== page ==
Grun filed the instant action on April 4, 1990, in the United States District Court for the Northern District of Illinois, Eastern Division. He alleged, among other things, that Pneumo Abex breached the SCA when it failed to pay him severance compensation as required by the SCA. Extensive discovery followed, and the parties filed cross motions for summary judgment. The district court referred the motions to magistrate judge Lefkow pursuant to 28 U.S.C. § 636(b)(1).

On October 1, 1992, the magistrate judge submitted her Report and Recommendation to the trial court and recommended, in part, that Grun's motion for summary judgment be granted on his claim for breach of the SCA because all of the events necessary to trigger Grun's rights to severance compensation under the SCA had occurred. Specifically, the magistrate found that the SCA is an employee benefits plan governed by ERISA. Next, the magistrate noted that:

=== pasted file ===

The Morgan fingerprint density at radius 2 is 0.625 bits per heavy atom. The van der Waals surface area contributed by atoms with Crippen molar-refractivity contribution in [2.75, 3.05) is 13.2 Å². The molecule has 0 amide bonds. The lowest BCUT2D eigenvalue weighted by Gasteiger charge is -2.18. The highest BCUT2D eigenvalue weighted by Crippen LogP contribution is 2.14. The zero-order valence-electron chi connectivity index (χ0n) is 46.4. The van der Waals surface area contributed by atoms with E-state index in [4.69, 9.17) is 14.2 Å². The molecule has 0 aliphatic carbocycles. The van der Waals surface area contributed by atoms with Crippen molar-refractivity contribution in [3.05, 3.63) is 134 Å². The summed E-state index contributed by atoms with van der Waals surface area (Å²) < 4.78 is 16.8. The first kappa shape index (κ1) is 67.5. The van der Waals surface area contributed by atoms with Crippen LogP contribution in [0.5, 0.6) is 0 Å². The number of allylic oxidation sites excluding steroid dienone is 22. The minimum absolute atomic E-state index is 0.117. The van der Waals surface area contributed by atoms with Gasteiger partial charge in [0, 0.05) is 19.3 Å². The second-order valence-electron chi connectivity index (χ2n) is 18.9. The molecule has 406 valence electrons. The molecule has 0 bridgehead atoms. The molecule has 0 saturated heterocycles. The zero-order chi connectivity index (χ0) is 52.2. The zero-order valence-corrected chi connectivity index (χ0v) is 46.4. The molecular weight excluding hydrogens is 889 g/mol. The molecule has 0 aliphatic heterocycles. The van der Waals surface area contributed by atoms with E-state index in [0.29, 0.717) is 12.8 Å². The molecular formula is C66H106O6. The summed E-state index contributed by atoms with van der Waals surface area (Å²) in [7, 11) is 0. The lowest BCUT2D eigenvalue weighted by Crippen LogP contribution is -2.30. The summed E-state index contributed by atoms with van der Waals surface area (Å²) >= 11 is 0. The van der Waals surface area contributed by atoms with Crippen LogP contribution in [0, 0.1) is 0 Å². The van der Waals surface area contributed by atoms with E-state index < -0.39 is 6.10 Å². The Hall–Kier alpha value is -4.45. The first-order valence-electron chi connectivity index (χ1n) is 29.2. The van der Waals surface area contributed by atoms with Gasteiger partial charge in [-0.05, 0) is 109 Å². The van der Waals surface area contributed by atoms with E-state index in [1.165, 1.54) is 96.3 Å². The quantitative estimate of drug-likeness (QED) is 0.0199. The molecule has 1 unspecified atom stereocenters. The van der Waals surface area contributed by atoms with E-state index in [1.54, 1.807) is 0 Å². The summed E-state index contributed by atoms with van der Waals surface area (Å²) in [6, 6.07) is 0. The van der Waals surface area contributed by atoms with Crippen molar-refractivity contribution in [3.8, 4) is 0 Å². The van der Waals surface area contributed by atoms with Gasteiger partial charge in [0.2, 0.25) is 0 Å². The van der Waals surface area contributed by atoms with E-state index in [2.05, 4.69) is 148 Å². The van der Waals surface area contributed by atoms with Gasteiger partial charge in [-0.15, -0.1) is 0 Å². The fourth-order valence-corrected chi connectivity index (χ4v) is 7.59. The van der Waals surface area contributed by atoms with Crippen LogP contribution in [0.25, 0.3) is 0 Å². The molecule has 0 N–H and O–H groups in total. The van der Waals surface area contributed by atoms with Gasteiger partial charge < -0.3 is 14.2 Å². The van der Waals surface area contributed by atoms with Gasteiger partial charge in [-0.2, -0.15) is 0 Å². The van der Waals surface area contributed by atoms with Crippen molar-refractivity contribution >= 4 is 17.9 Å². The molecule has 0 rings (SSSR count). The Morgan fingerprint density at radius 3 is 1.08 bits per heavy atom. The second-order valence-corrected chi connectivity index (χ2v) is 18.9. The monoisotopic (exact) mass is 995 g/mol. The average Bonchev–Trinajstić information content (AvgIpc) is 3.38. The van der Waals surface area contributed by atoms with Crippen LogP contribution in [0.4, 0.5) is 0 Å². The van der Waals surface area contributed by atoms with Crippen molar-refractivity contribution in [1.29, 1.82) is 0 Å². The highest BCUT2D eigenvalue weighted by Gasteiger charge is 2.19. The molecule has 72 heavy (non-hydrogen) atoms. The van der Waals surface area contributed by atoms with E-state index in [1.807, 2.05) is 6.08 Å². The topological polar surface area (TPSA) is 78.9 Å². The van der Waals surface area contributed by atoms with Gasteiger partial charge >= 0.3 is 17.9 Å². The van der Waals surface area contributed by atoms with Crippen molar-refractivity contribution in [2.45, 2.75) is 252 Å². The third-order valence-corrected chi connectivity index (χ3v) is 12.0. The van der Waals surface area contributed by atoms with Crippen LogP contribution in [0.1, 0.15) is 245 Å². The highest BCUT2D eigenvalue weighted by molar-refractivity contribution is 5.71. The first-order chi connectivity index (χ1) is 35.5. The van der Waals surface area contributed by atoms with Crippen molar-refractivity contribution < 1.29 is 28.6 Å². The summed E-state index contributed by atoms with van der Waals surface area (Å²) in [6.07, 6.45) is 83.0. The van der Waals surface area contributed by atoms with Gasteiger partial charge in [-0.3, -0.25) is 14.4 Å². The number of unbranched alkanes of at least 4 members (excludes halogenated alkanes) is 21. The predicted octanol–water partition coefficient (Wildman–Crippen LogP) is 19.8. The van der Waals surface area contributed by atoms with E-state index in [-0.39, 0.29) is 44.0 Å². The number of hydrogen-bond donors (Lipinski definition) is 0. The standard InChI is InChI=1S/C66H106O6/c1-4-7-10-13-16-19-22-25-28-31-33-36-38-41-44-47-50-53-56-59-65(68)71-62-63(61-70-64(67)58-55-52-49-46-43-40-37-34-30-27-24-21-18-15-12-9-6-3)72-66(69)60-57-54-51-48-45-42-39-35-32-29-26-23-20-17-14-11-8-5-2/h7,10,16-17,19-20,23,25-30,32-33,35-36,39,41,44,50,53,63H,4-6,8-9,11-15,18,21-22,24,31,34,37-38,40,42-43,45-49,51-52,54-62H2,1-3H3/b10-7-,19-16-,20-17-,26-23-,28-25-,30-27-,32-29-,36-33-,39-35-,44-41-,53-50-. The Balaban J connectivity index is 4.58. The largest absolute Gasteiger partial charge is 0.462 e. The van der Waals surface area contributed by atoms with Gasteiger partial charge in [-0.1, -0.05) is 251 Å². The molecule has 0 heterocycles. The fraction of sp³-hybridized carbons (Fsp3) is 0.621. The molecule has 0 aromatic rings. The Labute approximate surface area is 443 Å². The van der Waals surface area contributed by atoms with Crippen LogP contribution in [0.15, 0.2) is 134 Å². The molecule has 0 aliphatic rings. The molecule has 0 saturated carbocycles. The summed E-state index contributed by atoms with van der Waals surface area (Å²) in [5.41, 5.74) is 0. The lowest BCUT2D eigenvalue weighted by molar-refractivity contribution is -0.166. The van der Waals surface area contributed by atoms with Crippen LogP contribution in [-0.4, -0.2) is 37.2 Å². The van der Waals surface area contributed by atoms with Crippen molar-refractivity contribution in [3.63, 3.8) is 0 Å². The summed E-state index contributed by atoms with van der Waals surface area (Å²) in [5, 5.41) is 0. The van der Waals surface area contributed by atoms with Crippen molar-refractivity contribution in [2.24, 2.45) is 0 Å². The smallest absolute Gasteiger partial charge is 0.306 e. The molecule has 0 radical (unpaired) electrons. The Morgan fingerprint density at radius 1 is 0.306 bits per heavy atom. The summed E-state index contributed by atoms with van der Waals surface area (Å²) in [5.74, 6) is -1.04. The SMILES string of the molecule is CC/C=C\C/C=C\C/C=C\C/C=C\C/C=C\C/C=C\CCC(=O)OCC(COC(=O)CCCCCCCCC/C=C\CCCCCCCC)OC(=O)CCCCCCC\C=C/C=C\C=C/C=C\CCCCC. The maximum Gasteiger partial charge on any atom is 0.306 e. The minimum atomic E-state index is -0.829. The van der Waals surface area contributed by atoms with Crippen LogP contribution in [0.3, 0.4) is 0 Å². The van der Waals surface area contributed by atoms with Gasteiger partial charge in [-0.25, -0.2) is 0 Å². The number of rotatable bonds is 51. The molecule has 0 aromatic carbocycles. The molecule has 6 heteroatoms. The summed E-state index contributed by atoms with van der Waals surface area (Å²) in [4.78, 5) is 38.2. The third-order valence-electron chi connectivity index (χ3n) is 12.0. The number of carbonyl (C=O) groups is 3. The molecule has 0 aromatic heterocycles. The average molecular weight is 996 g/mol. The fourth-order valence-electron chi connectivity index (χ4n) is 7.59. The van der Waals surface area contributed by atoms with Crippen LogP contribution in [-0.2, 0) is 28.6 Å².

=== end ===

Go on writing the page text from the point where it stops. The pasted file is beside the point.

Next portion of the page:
the parties agree that a change in control, as contemplated by the SCA, occurred in August, 1989. Additionally, there is no dispute that Pneumo Abex's offices in Boston, Massachusetts were relocated in the fall of 1989. The parties' disagreement, then, is limited to whether p 3(e)(vi) of the SCA was intended to trigger entitlement to severence (sic) compensation absent any relocation of the office where Grun worked.

The court held:

it is apparent that the intention of the parties, at the time the contract was made, was to allow Grun to recover under the SCA if he terminated his employment within two years following a change in control and either Pneumo Abex's principal executive offices were relocated out of Boston, Massachusetts or his own place of work was relocated. The plain language of p 3(e)(vi), when all of its words are taken in their ordinary sense, evidences this intention. (Emphasis in original).

As such, continued the magistrate judge, "all the events necessary to...